It’s rare to see dramatic and decisive movement on a civil rights issue. And cases of private donors clearly spurring that progress are few and far between. That’s why the 2015 marriage equality decision, a historic milestone for LGBTQ rights, stands out in the annals of philanthropy. With the bulk of American politics and public opinion set against them, a cadre of wealthy individuals and foundations funded smart advocacy that helped a controversial niche issue enter the political mainstream. It’s a proud achievement for social justice philanthropy, and an ample demonstration of the power that private funders can wield.
Tim Gill and David Bohnett played a crucial role in the philanthropic lead-up to 2015’s marriage equality decision, along with Jon Stryker’s Arcus Foundation, the Haas Fund, the Open Society Foundations, and a number of other funders. With fortunes minted in the 1990s dot-com boom, Gill and Bohnett combined philanthropic advocacy with political giving to help push LGBTQ rights onto the national stage. So it isn’t too surprising to see their support behind a recent initiative to promote LGBTQ inclusion.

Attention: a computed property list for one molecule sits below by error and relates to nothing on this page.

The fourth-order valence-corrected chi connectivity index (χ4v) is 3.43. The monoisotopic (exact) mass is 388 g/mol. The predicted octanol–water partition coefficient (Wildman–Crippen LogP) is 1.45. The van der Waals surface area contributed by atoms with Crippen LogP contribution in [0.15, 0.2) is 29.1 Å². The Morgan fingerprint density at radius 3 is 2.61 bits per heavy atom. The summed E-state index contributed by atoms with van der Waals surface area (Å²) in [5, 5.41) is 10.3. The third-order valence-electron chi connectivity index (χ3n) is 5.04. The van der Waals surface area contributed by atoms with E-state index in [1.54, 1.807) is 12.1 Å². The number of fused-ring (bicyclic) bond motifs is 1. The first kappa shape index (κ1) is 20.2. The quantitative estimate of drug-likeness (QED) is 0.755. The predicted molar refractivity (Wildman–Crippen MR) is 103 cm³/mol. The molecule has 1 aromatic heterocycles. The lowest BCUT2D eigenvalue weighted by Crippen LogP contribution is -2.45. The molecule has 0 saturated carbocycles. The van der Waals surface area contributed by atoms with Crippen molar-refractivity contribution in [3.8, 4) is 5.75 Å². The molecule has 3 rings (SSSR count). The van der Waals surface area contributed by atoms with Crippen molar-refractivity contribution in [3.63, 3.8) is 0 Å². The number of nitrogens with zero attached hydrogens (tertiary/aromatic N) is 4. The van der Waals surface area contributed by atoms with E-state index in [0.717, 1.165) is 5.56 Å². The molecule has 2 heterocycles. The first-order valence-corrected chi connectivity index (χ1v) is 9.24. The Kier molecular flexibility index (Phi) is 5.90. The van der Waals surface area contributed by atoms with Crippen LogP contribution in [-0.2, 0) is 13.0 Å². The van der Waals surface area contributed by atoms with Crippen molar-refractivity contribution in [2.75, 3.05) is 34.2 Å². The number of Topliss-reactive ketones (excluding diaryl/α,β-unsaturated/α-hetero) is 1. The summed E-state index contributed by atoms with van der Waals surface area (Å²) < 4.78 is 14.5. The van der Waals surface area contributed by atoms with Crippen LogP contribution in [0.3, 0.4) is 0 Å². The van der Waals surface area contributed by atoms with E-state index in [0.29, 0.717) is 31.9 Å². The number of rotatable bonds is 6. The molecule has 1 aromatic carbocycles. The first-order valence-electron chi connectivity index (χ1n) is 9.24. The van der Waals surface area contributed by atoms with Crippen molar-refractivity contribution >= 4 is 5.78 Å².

This time, the Gill Foundation and the David Bohnett Foundation are partnering with none other than former Vice President Joe Biden—through the Biden Foundation—and YMCA of the USA (Y-USA). Over three years, the planned initiative will fund strategies to support LGBTQ individuals and families at local YMCAs. During year one, an initial cohort of local Ys will pilot those strategies—which could include staff training, member outreach, youth programming, and community collaborations—and then pass what they learn to the national network of 2,700 organizations.
This commitment reflects an acknowledgment among funders that much must still be done to improve the lived experience of LGBTQ Americans. As Ben Francisco Maulbeck, president of Funders for LGBTQ Issues, told us last year, laws alone aren’t enough. A recent op-ed that Biden co-authored with Y-USA President Kevin Washington contains the same theme: “Today, too many members of the LGBTQ community continue to face discrimination, harassment, rejection and physical violence every day at school, at work, in their neighborhoods and even in their homes.”